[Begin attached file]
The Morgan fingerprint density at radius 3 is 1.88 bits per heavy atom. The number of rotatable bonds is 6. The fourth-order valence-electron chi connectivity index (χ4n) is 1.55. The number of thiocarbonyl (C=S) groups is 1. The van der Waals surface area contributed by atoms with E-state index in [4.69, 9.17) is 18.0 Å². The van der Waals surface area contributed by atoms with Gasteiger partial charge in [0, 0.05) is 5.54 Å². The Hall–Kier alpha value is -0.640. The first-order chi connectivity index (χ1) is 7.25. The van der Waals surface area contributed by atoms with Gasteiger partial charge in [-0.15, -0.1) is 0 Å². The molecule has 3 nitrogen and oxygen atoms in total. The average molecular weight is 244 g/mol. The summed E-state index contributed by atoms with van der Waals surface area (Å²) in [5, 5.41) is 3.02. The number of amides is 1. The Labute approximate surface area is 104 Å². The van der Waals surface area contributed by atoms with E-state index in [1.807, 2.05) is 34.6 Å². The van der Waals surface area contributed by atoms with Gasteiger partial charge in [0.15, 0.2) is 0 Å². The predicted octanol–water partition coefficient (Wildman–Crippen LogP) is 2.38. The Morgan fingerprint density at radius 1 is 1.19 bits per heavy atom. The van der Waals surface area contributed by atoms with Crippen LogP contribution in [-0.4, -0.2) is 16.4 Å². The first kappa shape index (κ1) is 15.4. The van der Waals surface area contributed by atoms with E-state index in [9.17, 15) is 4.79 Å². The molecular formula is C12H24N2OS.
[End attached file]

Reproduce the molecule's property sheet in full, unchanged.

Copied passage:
The Morgan fingerprint density at radius 3 is 1.88 bits per heavy atom. The number of rotatable bonds is 6. The fourth-order valence-electron chi connectivity index (χ4n) is 1.55. The number of thiocarbonyl (C=S) groups is 1. The van der Waals surface area contributed by atoms with E-state index in [4.69, 9.17) is 18.0 Å². The van der Waals surface area contributed by atoms with Gasteiger partial charge in [0, 0.05) is 5.54 Å². The Hall–Kier alpha value is -0.640. The first-order chi connectivity index (χ1) is 7.25. The van der Waals surface area contributed by atoms with Gasteiger partial charge in [-0.15, -0.1) is 0 Å². The molecule has 3 nitrogen and oxygen atoms in total. The average molecular weight is 244 g/mol. The summed E-state index contributed by atoms with van der Waals surface area (Å²) in [5, 5.41) is 3.02. The number of amides is 1. The Labute approximate surface area is 104 Å². The van der Waals surface area contributed by atoms with E-state index in [1.807, 2.05) is 34.6 Å². The van der Waals surface area contributed by atoms with Gasteiger partial charge in [0.15, 0.2) is 0 Å². The predicted octanol–water partition coefficient (Wildman–Crippen LogP) is 2.38. The Morgan fingerprint density at radius 1 is 1.19 bits per heavy atom. The van der Waals surface area contributed by atoms with Crippen LogP contribution in [-0.4, -0.2) is 16.4 Å². The first kappa shape index (κ1) is 15.4. The van der Waals surface area contributed by atoms with E-state index in [9.17, 15) is 4.79 Å². The molecular formula is C12H24N2OS.